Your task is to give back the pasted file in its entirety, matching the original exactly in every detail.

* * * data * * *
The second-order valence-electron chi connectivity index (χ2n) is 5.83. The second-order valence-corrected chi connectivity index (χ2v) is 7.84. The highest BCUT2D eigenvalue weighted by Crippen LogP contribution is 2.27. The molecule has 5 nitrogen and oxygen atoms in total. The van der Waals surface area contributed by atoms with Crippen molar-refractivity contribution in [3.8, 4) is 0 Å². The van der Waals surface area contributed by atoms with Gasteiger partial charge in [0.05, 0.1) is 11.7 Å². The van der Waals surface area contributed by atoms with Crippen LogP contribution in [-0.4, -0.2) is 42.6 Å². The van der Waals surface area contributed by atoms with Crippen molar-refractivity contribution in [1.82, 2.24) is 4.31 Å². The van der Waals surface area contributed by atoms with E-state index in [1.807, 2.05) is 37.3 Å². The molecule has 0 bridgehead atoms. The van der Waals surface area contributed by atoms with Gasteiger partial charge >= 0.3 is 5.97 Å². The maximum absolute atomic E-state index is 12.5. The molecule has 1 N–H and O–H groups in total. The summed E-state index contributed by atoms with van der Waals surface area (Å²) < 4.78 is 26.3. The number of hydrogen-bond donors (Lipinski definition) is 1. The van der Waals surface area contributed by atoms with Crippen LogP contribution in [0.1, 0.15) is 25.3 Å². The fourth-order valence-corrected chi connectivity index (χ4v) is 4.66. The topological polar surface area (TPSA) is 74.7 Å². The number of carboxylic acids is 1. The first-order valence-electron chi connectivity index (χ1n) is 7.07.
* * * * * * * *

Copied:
The second-order valence-electron chi connectivity index (χ2n) is 5.83. The second-order valence-corrected chi connectivity index (χ2v) is 7.84. The highest BCUT2D eigenvalue weighted by Crippen LogP contribution is 2.27. The molecule has 5 nitrogen and oxygen atoms in total. The van der Waals surface area contributed by atoms with Crippen molar-refractivity contribution in [3.8, 4) is 0 Å². The van der Waals surface area contributed by atoms with Gasteiger partial charge in [0.05, 0.1) is 11.7 Å². The van der Waals surface area contributed by atoms with Crippen LogP contribution in [-0.4, -0.2) is 42.6 Å². The van der Waals surface area contributed by atoms with Crippen molar-refractivity contribution in [1.82, 2.24) is 4.31 Å². The van der Waals surface area contributed by atoms with E-state index in [1.807, 2.05) is 37.3 Å². The molecule has 0 bridgehead atoms. The van der Waals surface area contributed by atoms with Gasteiger partial charge >= 0.3 is 5.97 Å². The maximum absolute atomic E-state index is 12.5. The molecule has 1 N–H and O–H groups in total. The summed E-state index contributed by atoms with van der Waals surface area (Å²) < 4.78 is 26.3. The number of hydrogen-bond donors (Lipinski definition) is 1. The van der Waals surface area contributed by atoms with Crippen LogP contribution in [0.1, 0.15) is 25.3 Å². The fourth-order valence-corrected chi connectivity index (χ4v) is 4.66. The topological polar surface area (TPSA) is 74.7 Å². The number of carboxylic acids is 1. The first-order valence-electron chi connectivity index (χ1n) is 7.07.